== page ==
Washington, DC - Rep. Bruce Braley (D-Iowa) announced today that Ben Wolf of Clinton received an appointment to the U.S. Naval Academy.  Wolf will enter the Naval Academy in Annapolis, Maryland, this fall. 

"I'm proud to announce Ben Wolf's acceptance to the U.S. Naval Academy," Braley said.  "With his exceptional character and history of community service, Ben will be a valuable addition to the Naval Academy.  I'm happy that Ben will have the opportunity to further his education while continuing to serve his country at Navy." 

Ben Wolf will graduate from Camanche High School this May. Ben is the son of Michael and Margaret Wolf.

Each year Congressman Braley nominates students to the military service academies, including the U.S. Naval Academy.  Nominees must demonstrate upstanding character, academic achievement, physical fitness, and leadership skills.  A nominating committee comprised of community leaders reviews all applicants, with Congressman Braley recommending top candidates to the respective academies.  Final acceptance decisions are made by the service academy.

Students interested in applying to military service academies for enrollment in fall of 2010 should contact Congressman Braley's Waterloo office at (319) 287-3233.

# # #

(March 23, 2009) -- Each year, The Humane Society of the United States, the nation's largest animal protection organization, recognizes state legislators across the country who have initiated path-breaking animal protection legislation and demonstrably advanced reform in the policy-making arena. The organization is pleased to announce that Iowa state Rep. Jim Lykam is a Humane State Legislator Award winner for 2008.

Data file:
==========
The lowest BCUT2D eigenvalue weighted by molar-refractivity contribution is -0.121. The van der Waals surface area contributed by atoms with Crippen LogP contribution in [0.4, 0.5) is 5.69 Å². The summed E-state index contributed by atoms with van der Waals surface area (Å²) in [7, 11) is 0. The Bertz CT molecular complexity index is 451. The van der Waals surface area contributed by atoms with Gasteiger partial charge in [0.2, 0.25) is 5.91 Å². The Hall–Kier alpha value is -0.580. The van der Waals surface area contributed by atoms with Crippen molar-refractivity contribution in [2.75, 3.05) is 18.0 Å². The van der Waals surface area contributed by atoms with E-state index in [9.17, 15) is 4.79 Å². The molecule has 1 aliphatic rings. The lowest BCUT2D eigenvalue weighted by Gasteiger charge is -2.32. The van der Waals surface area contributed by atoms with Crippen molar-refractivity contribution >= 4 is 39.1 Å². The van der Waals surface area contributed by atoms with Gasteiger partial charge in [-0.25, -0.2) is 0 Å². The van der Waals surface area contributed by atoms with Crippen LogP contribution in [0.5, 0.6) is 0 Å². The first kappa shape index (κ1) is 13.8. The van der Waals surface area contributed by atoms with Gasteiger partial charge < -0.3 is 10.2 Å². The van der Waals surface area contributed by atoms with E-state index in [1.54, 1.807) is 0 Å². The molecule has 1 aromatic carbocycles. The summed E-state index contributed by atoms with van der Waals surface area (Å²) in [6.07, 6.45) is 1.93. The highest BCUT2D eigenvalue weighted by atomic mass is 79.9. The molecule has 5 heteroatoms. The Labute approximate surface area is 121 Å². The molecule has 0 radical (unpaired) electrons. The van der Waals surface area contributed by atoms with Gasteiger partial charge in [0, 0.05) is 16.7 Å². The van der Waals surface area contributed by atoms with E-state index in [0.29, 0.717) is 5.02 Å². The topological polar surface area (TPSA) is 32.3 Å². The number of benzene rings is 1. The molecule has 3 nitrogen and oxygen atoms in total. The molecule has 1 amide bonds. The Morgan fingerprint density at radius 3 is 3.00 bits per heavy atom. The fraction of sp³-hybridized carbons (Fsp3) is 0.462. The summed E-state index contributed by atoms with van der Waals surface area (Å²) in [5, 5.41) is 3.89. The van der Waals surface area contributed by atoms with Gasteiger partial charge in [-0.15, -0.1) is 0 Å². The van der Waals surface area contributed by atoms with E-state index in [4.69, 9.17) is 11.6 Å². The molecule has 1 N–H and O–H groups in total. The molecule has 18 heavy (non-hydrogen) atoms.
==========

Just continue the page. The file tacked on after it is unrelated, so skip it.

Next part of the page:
Rep. Lykam is being honored for introducing and passing anti-dogfighting legislation. That bill, HF 2381, increased the penalties for being a spectator at a dogfight.

Continuing his leadership on animal protection policies into this legislative session, Rep. Lykam is also currently the sponsor of HF 486, which would allow the state to conduct inspections of USDA-licensed puppy mills in Iowa.

"Ending animal fighting in Iowa will only happen with penalties that serve as a deterrent," said Rep. Lykam. "It is my hope that we have taken a step towards this goal by enacting tougher penalties."

"Iowa Representative Jim Lykam has been a champion of animal protection since he came into office," said Carol Griglione, Iowa state director for The HSUS. "He has advanced the protection of animals in Iowa in a very meaningful way, and we are pleased to honor him with this award and acknowledge his dedicated public service."

Media Contact: Martin Montorfano, 301-258-3152, mmontorfano@humanesociety.org


The Humane Society of the United States is the nation's largest animal protection organization - backed by 11 million Americans, or one of every 28. For more than a half-century, The HSUS has been fighting for the protection of all animals through advocacy, education, and hands-on programs. Celebrating animals and confronting cruelty. On the web at humanesociety.org .

The German American Heritage Center will open an historical exhibit with a regional focus. By focusing on a forgotten institution of the mid-19th century,the German Free School, this exhibit will explore a forgotten idea.  The migrating Germans of the 1850s took their ideas with them, and opened Free German Schools in Austin, Texas, Madison, Wisconsin, and Davenport, Iowa.  But only in eastern Iowa did the school continue in its original form until the 1880s, and enjoyed an attempted revival and an influence until 1910.                       

"This exhibit tells us many things about the original German settlers of eastern Iowa, and their unique ideas about education which impacted public education of today," said Schar Blevins of the Center.